Monday, June 19, 2000

Dealing drugs

I've only just gotten used to seeing prescription-drug ads in magazines, like the one with a little cloud on one page and a little sun on the other page and a little plug for Prozac. It seems odd to see Prozac hawked along with the booze and cigarettes and CDs and cars. It's odder still to see non-over-the-counter meds advertised on TV--people going on about their allergens and allergy medication, people dancing and singing the praises of their heartburn medication, people swearing by the latest weight-loss drug. I must not have gotten the memo about this sort of thing being legal all of a sudden, but clearly the floodgates have been opened. Drug companies are marketing directly to consumers, and though they haven't started giving us free pens and pads and all-expenses-paid conventions the way they do with doctors, that time may well be coming.

In the meantime, we get Web sites. That's right, those same pill peddlers who've been telling you in print and on the tube why you should nag your doctor to prescribe you their product are now setting up cozy little internet offices. Feeling sniffly? Surf over to, where you can sign up for a daily e-mail pollen alert, get a personalized allergy profile, subscribe to the monthly "Blue Skies Newsletter" full of seasonal allergy tips, even customize Claritin's home page so it suits your own specific allergy needs. And--surprise!--get a $5 rebate on your next prescription.

Similarly on call to meet all your personalized health needs is, the online site for heartburn helper Prilosec. Here you'll find, among other helpful things, a quiz, a glossary, a list of food triggers, and an offer for a free information kit containing a brochure, a questionnaire, and a personal heartburn diary (but hey, what about a Prilosec pen?) If you just can't wait to start documenting your acid reflux, though, the site offers an online diary in which you can record those painful moments, take note of what may have caused them, and then print out a detailed report for your doctor so that he can treat you properly and, oh, I don't know, maybe give you some Prilosec?

The site for the anti-depressant Paxil, currently advertising heavily on TV as a cure for "social anxiety disorder," is set up as a Mental Health Weather Station, with panic disorder pictured as a violent lightning storm, depression as a driving rainstorm, obsessive-compulsive disorder as a threatening cyclone, and social anxiety disorder as...well, the picture for social anxiety disorder shows a guy banging his head against the wall, maybe because he forgot his umbrella and is afraid to ask anyone for a loaner. In addition to clinical info on each of these afflictions, personal accounts are offered: Supermodel Beverly Johnson talks about her panic disorder! Professional baseball pitcher Pete Harnisch takes about depression! Some guy you've never heard of talks about OCD! But the centerpiece of the site is the Social Phobia Inventory Test, which invites you to select your relative degree of agreement with various statements ("Parties and social events scare me" "I am bothered by blushing in front of people") and then offers an assessment of how likely you are to have social anxiety disorder. I scored 12 out of a possible 68, which even the Paxil people had to admit did not sound like much of a problem. But the mere fact that I had taken the test at all seemed suspicious to them, and they urged that if I even thought I might have a problem, I ought to go see my doctor at once. And, um, is there any particular medication I should ask about?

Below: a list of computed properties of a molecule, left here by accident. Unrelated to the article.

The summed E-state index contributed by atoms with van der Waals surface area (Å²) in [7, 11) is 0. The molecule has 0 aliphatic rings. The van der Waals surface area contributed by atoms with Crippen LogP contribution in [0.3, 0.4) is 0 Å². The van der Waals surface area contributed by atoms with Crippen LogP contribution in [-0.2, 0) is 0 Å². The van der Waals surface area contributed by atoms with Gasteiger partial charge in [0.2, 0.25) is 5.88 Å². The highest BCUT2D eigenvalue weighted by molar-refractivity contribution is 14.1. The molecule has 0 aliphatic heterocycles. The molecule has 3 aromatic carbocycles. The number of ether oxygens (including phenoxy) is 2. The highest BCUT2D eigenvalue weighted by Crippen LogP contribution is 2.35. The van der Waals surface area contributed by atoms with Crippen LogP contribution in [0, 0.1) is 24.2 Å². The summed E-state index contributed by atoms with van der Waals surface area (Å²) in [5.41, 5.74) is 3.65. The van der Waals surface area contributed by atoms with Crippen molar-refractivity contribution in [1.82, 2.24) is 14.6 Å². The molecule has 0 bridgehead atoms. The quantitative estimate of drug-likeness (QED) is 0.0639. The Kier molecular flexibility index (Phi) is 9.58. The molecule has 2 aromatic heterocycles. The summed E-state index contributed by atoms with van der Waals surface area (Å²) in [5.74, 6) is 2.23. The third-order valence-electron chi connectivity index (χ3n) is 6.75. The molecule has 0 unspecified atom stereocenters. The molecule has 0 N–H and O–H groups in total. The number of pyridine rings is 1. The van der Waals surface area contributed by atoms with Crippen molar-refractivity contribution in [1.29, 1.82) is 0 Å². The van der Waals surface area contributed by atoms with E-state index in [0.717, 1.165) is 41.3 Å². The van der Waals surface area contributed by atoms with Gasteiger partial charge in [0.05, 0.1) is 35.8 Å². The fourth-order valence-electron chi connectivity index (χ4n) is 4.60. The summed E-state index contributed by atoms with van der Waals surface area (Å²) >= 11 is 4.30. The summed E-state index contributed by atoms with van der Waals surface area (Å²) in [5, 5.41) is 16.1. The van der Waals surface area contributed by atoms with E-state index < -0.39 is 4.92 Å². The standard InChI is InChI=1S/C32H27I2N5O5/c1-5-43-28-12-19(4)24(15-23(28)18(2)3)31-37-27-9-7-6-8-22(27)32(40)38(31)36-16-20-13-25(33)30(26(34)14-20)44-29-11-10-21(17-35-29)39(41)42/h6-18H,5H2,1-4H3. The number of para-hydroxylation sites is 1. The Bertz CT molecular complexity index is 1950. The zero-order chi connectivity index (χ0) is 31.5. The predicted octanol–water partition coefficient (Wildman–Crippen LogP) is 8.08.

Prozac, no less concerned about our well-being, offers an array of "Recovery Tools" to make sure your treatment is working the way it should (and if you're not taking Prozac, undoubtedly it ain't.) At, you can follow your progress with the Zung Depression Tracking Tool, plot your recovery on the Kupfer Curve, sign up for daily e-mails that remind you to take your medication, or forward the page to a friend so that they can be depressed, too. Of course there's a diagnostic quiz, this one called the Zung Depression Self-Assessment Test. Now, this isn't to be used if you're really, really, really depressed--the opening disclaimer clearly states that if you are feeling suicidal at this very moment, you really ought to skip the quiz and go straight to the ER. Those who are still somewhat short of the ledge can go ahead and agree or disagree with statements like "I enjoy looking at, talking to, and being with attractive men/women" or "I feel that others would be better off if I were dead." I can't tell you what my score was on this one, because although I answered every question, the computer kept telling me I didn't. A plot to send depressed people screaming for Prozac? You be the judge.

Wondering what fun your own medication of choice has to offer? In most cases, you can just plug it right into an url and see what comes up., the site for the contraceptive Depo Provera, offers a detailed description of what to expect from a pelvic exam and instructions on how to do Kegel exercises. helps you assess whether or not you've got influenza; please try not to vomit on the keyboard as you review the symptoms. I tried, but was bounced to a search engine that warned me many of my results were adults-only. Even worse, when I entered the name of my decongestant, Duratuss, I wound up at a porn site which professed to specialize in bikini-clad babes. Maybe that stuff would clear somebody's sinuses, but not mine. And speaking of porn sites, one of the offerings on is "Success Stories." Do any of them involve bikini'd babes, I wonder? At any rate, I'm not going near that self-test.

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